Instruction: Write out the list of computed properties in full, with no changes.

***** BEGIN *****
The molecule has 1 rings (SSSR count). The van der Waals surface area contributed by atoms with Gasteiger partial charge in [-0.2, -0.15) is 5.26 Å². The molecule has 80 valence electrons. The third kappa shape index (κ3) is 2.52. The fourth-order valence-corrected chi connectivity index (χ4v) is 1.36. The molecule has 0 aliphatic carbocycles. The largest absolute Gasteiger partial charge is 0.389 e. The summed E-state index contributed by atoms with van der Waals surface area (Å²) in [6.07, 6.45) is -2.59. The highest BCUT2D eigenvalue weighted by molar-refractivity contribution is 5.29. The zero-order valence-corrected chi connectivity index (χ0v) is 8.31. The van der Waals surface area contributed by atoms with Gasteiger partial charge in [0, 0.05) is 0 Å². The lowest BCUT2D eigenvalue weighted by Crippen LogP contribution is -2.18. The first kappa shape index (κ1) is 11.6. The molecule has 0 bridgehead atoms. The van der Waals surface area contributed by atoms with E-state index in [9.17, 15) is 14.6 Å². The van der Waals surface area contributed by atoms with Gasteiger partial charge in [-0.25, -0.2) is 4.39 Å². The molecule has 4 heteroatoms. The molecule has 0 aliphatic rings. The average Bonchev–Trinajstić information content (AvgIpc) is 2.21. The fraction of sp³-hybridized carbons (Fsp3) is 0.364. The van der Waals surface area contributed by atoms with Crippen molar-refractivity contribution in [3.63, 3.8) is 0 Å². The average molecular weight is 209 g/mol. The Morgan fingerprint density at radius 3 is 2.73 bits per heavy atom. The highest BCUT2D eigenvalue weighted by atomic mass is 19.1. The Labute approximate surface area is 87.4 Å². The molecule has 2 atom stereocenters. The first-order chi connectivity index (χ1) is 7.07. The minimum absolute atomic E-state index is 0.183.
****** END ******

The molecule has 1 rings (SSSR count). The van der Waals surface area contributed by atoms with Gasteiger partial charge in [-0.2, -0.15) is 5.26 Å². The molecule has 80 valence electrons. The third kappa shape index (κ3) is 2.52. The fourth-order valence-corrected chi connectivity index (χ4v) is 1.36. The molecule has 0 aliphatic carbocycles. The largest absolute Gasteiger partial charge is 0.389 e. The summed E-state index contributed by atoms with van der Waals surface area (Å²) in [6.07, 6.45) is -2.59. The highest BCUT2D eigenvalue weighted by molar-refractivity contribution is 5.29. The zero-order valence-corrected chi connectivity index (χ0v) is 8.31. The van der Waals surface area contributed by atoms with Gasteiger partial charge in [0, 0.05) is 0 Å². The lowest BCUT2D eigenvalue weighted by Crippen LogP contribution is -2.18. The first kappa shape index (κ1) is 11.6. The molecule has 0 bridgehead atoms. The van der Waals surface area contributed by atoms with E-state index in [9.17, 15) is 14.6 Å². The van der Waals surface area contributed by atoms with Gasteiger partial charge in [-0.25, -0.2) is 4.39 Å². The molecule has 4 heteroatoms. The molecule has 0 aliphatic rings. The average Bonchev–Trinajstić information content (AvgIpc) is 2.21. The fraction of sp³-hybridized carbons (Fsp3) is 0.364. The van der Waals surface area contributed by atoms with Crippen molar-refractivity contribution in [3.63, 3.8) is 0 Å². The average molecular weight is 209 g/mol. The Morgan fingerprint density at radius 3 is 2.73 bits per heavy atom. The highest BCUT2D eigenvalue weighted by atomic mass is 19.1. The Labute approximate surface area is 87.4 Å². The molecule has 2 atom stereocenters. The first-order chi connectivity index (χ1) is 7.07. The minimum absolute atomic E-state index is 0.183.